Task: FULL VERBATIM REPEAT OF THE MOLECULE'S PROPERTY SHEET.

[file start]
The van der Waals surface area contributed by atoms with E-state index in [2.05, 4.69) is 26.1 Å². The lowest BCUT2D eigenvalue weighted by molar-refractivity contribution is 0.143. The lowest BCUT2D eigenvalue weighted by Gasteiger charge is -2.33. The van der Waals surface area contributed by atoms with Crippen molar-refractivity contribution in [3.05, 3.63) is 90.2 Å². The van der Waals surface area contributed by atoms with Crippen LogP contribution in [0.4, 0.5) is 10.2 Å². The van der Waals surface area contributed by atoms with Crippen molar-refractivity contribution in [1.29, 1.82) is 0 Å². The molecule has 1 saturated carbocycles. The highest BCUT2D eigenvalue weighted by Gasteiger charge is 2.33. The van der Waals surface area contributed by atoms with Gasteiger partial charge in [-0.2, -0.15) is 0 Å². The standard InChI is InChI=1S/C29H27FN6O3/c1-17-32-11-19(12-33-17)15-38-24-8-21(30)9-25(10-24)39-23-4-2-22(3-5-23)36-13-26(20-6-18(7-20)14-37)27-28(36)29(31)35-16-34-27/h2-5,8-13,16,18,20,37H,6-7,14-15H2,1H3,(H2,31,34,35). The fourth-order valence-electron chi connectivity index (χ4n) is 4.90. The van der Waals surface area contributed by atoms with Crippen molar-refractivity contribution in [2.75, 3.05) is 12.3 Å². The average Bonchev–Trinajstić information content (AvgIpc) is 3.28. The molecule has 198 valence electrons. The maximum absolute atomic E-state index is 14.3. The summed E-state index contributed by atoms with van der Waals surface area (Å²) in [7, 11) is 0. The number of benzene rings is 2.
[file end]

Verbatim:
The van der Waals surface area contributed by atoms with E-state index in [2.05, 4.69) is 26.1 Å². The lowest BCUT2D eigenvalue weighted by molar-refractivity contribution is 0.143. The lowest BCUT2D eigenvalue weighted by Gasteiger charge is -2.33. The van der Waals surface area contributed by atoms with Crippen molar-refractivity contribution in [3.05, 3.63) is 90.2 Å². The van der Waals surface area contributed by atoms with Crippen LogP contribution in [0.4, 0.5) is 10.2 Å². The van der Waals surface area contributed by atoms with Crippen molar-refractivity contribution in [1.29, 1.82) is 0 Å². The molecule has 1 saturated carbocycles. The highest BCUT2D eigenvalue weighted by Gasteiger charge is 2.33. The van der Waals surface area contributed by atoms with Gasteiger partial charge in [-0.2, -0.15) is 0 Å². The standard InChI is InChI=1S/C29H27FN6O3/c1-17-32-11-19(12-33-17)15-38-24-8-21(30)9-25(10-24)39-23-4-2-22(3-5-23)36-13-26(20-6-18(7-20)14-37)27-28(36)29(31)35-16-34-27/h2-5,8-13,16,18,20,37H,6-7,14-15H2,1H3,(H2,31,34,35). The fourth-order valence-electron chi connectivity index (χ4n) is 4.90. The van der Waals surface area contributed by atoms with Crippen molar-refractivity contribution in [2.75, 3.05) is 12.3 Å². The average Bonchev–Trinajstić information content (AvgIpc) is 3.28. The molecule has 198 valence electrons. The maximum absolute atomic E-state index is 14.3. The summed E-state index contributed by atoms with van der Waals surface area (Å²) in [7, 11) is 0. The number of benzene rings is 2.